The state recently announced it had set up a $10 million small business loan fund to help mitigate the economic stressors of shut downs. Myers doesn’t think the action comes close to solving the problem.
“Let’s just say it was for only restaurants [as opposed to all small businesses] in Massachusetts,” said Myers. “That would break down to $27 per restaurant employee in the state. As you know, that’s nothing, and we’d need to return that debt later. An impossible task.”
(According to the Massachusetts Restaurant Association, there are roughly 350,000 restaurant and food service jobs in Massachusetts as of 2019. If equally distributed to every restaurant worker in the state, $10 million would come to $28.50 per worker before taxes.)
The loans — which have been capitalized by and will be administered by the Massachusetts Growth Capital Fund — are contingent on businesses being profitable prior to March 10. Applicants with adverse credit reports (60 days past due) in the past six months will not be eligible.
Doyle told Eater that such contingencies will deny a lot of business owners relief they desperately need.
“One major hurdle that I’ve already noticed is the requirement of profitability. Many new restaurants are not profitable out of the gate, and if those do not qualify for this much-needed source of funds, then I’m afraid a big segment of the business community — the most vulnerable — may not get help.”
So what do restaurant owners think could help buoy their industry and give it a fighting chance of survival in this fraught and unprecedented time?
“Mortgage and lease abatement also makes sense, though as our attorney pointed out, this gets into the thorny area of contractual agreements, and not all restaurant owners will get forgiveness from their landlords,” said Doyle. “But it’s certainly worth a try; even landlords agreeing to deferred rent payments for several months, with no penalties, would be very helpful. I think asking financial institutions to do the same with commercial loan payments would be similarly helpful. I know that many restaurateurs make a hefty loan payment on top of their rent every month. Seeking temporary relief from lenders would ease cash flow burdens considerably.”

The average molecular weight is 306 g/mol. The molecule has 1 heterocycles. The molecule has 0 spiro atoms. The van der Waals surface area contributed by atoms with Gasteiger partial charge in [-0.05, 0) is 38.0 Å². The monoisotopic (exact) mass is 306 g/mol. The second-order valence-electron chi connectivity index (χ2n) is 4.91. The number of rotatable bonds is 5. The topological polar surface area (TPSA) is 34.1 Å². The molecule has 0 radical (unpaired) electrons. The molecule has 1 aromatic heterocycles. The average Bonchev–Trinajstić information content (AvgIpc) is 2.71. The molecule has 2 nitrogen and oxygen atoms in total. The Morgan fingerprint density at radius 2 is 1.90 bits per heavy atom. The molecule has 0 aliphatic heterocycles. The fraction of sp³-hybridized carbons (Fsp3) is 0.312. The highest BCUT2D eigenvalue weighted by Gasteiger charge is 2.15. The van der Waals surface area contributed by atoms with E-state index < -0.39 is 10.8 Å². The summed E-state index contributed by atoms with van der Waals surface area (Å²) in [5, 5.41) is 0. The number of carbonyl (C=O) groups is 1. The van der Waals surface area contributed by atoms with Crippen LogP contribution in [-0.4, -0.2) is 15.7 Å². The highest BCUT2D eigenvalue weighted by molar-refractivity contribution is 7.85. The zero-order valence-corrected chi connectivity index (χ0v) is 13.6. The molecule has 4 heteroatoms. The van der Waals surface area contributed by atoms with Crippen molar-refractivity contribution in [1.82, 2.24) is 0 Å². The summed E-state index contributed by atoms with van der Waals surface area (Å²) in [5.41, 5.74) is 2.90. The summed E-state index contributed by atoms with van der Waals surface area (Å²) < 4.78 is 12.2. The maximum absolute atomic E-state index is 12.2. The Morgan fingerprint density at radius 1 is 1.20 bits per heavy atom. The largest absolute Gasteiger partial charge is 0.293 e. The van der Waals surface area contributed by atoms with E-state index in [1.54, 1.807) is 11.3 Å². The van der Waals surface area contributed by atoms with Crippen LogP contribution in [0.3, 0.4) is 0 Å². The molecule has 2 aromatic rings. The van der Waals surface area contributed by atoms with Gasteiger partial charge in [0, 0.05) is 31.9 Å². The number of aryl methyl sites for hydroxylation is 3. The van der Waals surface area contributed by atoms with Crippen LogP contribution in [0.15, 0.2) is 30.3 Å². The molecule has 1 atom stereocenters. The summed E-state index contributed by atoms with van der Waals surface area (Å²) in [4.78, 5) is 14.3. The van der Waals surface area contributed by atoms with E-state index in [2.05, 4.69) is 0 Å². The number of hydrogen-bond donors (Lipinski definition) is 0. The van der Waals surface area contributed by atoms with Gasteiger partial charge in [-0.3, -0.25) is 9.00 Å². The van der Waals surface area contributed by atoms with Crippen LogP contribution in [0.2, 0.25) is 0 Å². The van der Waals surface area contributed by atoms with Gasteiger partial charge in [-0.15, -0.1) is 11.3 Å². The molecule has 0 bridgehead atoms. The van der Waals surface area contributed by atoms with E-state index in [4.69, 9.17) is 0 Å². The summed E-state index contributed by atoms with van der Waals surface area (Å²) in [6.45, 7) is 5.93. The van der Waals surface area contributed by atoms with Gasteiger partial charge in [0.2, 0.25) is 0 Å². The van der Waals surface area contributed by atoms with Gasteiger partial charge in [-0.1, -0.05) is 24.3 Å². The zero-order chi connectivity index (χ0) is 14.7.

Myers is also convinced that lease and mortgage abatement could help stem the economic tailspin many restaurants already find themselves in, saying doing so “would be the true cure for now.”
“It would allow small businesses to survive, to bounce back afterwards, and save massive dollars for our staffs who, obviously, all pay rent or an insanely high mortgage payment.”
Of course, it would also help if business interruption insurance covered losses due to global pandemic. Of course, it does not.
“We pay taxes, and get nothing,” said Myers. “We pay insurance, and get nothing.”
Restaurants urgently need a bailout. Whether they get what they need or not remains to be seen.
Update, 5 p.m.: Gov. Charlie Baker announced emergency regulations today that will provide a three-month delay, not a cancelation, on meals tax payments for eligible restaurants. To be eligible, a restaurant must have paid under $150,000 in meals taxes in 2019.
Update, March 19: 76 local restaurant owners and employees have co-signed a letter to Baker asking for emergency relief in the form of grants or zero-interest funding, a suspension of payroll and/or meals taxes, rent abatement for establishments, and loan abatements for workers, as well as immediate and expedited legislation providing compensation to restaurant workers, regardless of citizenship status.
Read the full letter below:
Eater has reached out to the offices of the Governor of Massachusetts and the Mayor of Boston for comment. Neither has replied as of publication.